I truly wish the Town of Long Beach success in reconfiguring and revising the project to bring sewers to your town. It will need to be done sooner or later. I would LOVE to see a spirit of collaboration and unity; use that expertise and passion ( and legal assistance) to get a great project done.
A clean lake benefits all.
What is meant by a walkable city- and why we need them for the future
"Residential landscaping contributes to an alarming ecological crisis: a steep decline in the health of pollinating animals, whose services provide one-third of the food we eat..."
The salary for this position (2022) is $62,377.21 or $23,99.12 bi- weekly.
Thank you City Council for supporting a professional salary for the position of Arborist
The City Council needs a fair and objective way to assign 2022 salaries. In 2019 an extensive, data driven salary study was commissioned by the City of Michigan City using information from 15 municipalities and 5 regional counties. ( Link below) We would be negligent and wasteful not to use the insights and research revealed by the study which was done by a reputable firm, Waggoner Irwin & Scheele.
One of the glaring findings of this project was the fact that many salaries were based on very old information. In the past, when salaries were increased across the board by a certain percentage, the discrepancies between market value and MC salaries were worsened.
Small inequities get magnified out of proportion if only straight percentage raises are given.
We need to pay employees what they are worth- they should not be expected to do the work for substantially less than market rate. The result will be the loss of valuable, experienced employees.
We have been having trouble hiring for open positions. If we wish to attract competent professionals, we need to pay them what they are worth. We have only to look at the lifeguard situation this past summer to see how appropriate compensation attracts qualified candidates.
An across-the-board percentage raise will not help to level the inequities in uneven compensation. Salaries must be based on market information; they cannot be legitimately determined by feelings or “it sounds like too much”. A lot of analysis was done to get the results of this study- if the council wishes to give less than the market determination, we should discuss salary increases for a percentage of the market based increase- not straight percentage across the board.
No serious argument can be made regarding " Employee XXX is not worth $YYY". Employee performance matters are managed by department heads, not compensation ordinances decided by the city council.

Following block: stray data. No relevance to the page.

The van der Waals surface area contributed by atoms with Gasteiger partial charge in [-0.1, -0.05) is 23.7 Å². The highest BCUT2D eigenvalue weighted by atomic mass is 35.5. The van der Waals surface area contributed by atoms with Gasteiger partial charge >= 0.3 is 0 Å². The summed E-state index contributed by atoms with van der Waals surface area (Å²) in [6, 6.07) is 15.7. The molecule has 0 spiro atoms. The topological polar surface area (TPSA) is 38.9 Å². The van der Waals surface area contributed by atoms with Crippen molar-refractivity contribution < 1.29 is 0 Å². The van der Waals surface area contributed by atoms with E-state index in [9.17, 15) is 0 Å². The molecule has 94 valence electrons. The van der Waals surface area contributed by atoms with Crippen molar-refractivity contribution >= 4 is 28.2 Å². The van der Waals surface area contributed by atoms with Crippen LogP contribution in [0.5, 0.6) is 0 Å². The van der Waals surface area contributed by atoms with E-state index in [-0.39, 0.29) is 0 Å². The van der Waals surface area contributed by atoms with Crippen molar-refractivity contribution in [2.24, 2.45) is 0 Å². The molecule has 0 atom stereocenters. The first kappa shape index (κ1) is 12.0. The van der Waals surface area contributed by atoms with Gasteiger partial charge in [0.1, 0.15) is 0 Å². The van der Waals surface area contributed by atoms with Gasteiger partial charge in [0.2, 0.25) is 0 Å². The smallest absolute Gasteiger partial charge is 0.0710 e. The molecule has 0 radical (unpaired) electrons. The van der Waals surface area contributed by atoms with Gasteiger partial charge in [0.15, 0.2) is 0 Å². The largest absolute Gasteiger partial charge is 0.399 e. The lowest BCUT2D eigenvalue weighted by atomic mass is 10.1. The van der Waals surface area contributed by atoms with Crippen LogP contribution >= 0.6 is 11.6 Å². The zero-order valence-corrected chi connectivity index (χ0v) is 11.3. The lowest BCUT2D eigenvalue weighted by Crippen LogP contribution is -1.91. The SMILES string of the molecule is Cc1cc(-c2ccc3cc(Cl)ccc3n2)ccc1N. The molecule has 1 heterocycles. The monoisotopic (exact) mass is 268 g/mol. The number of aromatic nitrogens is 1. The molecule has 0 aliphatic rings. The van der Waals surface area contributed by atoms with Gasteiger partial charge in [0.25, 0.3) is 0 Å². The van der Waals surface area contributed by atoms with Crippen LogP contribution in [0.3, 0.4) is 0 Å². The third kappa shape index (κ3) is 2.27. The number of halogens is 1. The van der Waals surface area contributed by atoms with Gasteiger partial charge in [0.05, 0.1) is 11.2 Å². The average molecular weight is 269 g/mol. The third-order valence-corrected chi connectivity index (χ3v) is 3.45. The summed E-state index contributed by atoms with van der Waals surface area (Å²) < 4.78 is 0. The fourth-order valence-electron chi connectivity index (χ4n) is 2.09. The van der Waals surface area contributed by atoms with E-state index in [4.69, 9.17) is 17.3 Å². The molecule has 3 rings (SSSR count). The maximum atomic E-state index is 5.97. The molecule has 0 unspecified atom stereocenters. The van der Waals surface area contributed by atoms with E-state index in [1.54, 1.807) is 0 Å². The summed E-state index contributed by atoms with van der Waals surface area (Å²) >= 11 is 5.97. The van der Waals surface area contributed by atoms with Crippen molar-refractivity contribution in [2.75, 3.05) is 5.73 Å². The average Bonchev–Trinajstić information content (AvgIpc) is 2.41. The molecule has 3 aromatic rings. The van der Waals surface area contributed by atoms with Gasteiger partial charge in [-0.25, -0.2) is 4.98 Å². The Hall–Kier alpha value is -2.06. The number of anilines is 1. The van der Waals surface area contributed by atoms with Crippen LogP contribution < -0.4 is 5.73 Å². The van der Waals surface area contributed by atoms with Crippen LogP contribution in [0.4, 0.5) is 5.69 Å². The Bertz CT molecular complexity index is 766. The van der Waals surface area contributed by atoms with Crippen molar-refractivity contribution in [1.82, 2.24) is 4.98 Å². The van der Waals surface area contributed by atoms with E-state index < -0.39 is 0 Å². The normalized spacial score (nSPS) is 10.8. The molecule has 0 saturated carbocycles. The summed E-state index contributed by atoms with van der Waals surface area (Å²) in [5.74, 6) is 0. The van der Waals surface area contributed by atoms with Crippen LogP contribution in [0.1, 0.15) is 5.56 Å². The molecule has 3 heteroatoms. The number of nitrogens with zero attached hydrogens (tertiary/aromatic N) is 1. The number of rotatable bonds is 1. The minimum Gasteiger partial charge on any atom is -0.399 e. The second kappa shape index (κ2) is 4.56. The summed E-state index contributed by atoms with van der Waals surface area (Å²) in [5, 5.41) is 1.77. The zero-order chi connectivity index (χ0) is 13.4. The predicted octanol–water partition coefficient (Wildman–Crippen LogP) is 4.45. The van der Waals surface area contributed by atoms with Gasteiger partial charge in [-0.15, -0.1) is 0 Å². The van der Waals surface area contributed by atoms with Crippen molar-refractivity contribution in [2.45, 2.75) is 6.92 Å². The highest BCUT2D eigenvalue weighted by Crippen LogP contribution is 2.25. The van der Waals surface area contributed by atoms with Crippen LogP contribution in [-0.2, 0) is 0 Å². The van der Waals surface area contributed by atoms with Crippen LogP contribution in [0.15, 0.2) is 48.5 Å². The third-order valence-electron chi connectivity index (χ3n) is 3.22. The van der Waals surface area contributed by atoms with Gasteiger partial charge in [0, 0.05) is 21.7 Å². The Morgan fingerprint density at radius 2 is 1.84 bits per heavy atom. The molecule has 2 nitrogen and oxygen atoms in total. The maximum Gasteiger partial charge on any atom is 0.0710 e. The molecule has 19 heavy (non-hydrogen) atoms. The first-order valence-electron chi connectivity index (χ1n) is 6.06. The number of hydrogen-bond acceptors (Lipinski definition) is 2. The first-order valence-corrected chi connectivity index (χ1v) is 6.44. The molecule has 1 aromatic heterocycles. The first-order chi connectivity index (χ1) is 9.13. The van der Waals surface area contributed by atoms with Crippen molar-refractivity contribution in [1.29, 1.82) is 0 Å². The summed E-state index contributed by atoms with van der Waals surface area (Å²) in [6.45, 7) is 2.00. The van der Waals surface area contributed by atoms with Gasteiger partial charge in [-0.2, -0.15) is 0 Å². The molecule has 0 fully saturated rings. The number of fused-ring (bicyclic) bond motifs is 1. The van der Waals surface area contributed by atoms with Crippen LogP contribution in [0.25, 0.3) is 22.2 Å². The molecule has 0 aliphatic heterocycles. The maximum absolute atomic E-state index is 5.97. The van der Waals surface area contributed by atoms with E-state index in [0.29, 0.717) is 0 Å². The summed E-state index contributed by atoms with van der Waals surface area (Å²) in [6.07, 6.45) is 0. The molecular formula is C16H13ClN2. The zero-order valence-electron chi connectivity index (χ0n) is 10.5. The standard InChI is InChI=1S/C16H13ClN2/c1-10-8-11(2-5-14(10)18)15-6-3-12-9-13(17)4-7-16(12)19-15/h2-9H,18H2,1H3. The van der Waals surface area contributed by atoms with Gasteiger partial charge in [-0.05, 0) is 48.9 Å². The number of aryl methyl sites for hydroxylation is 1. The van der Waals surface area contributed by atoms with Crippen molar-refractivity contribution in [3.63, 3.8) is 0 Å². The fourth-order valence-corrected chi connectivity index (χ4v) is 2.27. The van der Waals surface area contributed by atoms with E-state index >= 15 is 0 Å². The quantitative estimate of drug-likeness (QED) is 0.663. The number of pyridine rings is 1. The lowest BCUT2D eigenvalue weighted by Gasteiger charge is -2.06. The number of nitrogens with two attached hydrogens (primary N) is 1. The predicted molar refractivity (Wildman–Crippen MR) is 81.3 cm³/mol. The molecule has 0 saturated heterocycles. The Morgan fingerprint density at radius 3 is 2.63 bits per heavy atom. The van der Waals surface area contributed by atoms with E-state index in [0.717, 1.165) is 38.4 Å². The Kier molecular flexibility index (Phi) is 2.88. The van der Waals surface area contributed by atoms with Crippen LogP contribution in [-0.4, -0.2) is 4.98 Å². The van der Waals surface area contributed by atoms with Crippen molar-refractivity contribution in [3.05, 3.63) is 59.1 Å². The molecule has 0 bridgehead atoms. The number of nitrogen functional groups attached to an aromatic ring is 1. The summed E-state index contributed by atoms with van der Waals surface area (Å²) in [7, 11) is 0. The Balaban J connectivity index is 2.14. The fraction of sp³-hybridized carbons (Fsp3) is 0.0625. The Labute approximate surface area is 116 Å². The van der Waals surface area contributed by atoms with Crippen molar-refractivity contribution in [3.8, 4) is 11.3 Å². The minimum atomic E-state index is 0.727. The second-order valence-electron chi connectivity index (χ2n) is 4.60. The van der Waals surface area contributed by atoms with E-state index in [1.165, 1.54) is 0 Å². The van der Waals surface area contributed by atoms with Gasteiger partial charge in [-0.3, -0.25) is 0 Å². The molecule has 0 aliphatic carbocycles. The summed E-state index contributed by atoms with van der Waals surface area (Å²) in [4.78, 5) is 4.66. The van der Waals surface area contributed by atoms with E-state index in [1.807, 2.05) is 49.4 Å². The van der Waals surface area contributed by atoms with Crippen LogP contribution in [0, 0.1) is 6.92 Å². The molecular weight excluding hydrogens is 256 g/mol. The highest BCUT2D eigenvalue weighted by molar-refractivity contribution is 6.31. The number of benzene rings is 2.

Our employees are the core of what makes this city work; they need to be compensated and respected for their efforts.
The Amended Short- Term Rental Permit Ordinance passed on June 1st.
What is next? Online registration form is available here:
More about the ordinance:
The permit is a way for the police to promptly notify the owners that there is a problem with their property and for the city to keep track of nuisance short-term rental properties which have repeated tickets for ordinance violations.
Several neighboring communities have severely curtailed or eliminated short term rentals.
This ordinance is in favor of short-term rentals; visitors are welcome in Michigan City. Our small businesses, restaurants and bars appreciate and encourage visitors.
We need to proactively make sure the short-term rental properties are good neighbors to our city residents.
Permits are able to be renewed yearly for free. The only requirement is to keep the information on the permit updated. There is no inspection associated with this permit. All local ordinances (such as noise) are enforced the same way as in the rest of the city.
How many STR properties are in Michigan City?
• Michigan City is #3 in Airbnb rentals in the state of Indiana
• An online search lists approximately 345 Airbnb properties and 270 listed with VRBO – some may be listed in both
• Average nightly stay in Michigan City costs $297 (as per Airbnb)
• The maps on the site indicate that the majority of the properties are currently in the 1st and 6th wards.
• Chief Campbell shared the noise ordinance violations in spreadsheet and map format; there is currently no way to determine which of the violations were due to STR tenants
Purpose of the Ordinance
• The information in the permit application will allow the police to promptly notify the property owner that there is a current problem with the property.
• The permit will give the city information as to the location of the STR properties and in this way be able to manage properties with repeated police issued tickets.
• This permit will assure our residents that their area STRs will be good neighbors and problems with particular properties can be addressed.
Short- Term Rental Permit Ordinance - Neighboring community restrictions
• Several neighboring communities have severely curtailed or eliminated short term rentals. This ordinance is in favor of short-term rentals; visitors are welcome in Michigan City. Our small businesses, restaurants and bars appreciate and encourage visitors. .
• Long Beach No rentals under 30 days; firm hired to investigate
• Beverly Shores No rentals under 30 days; lease required w/ restrictions
• Michiana Shores Permit needed: non-owner occupied properties must be granted a zoning variance
Short- Term Rental Permit Ordinance Amendments
Permit fee has been eliminated in the amended ordinance. Permits are able to be renewed yearly for free. The only requirement is to keep the information on the permit updated. There is no inspection associated with this permit. All local ordinances (such as noise) are enforced the same way as in the rest of the city.
( The requirement to display a sticker/decal with the permit number has been removed.)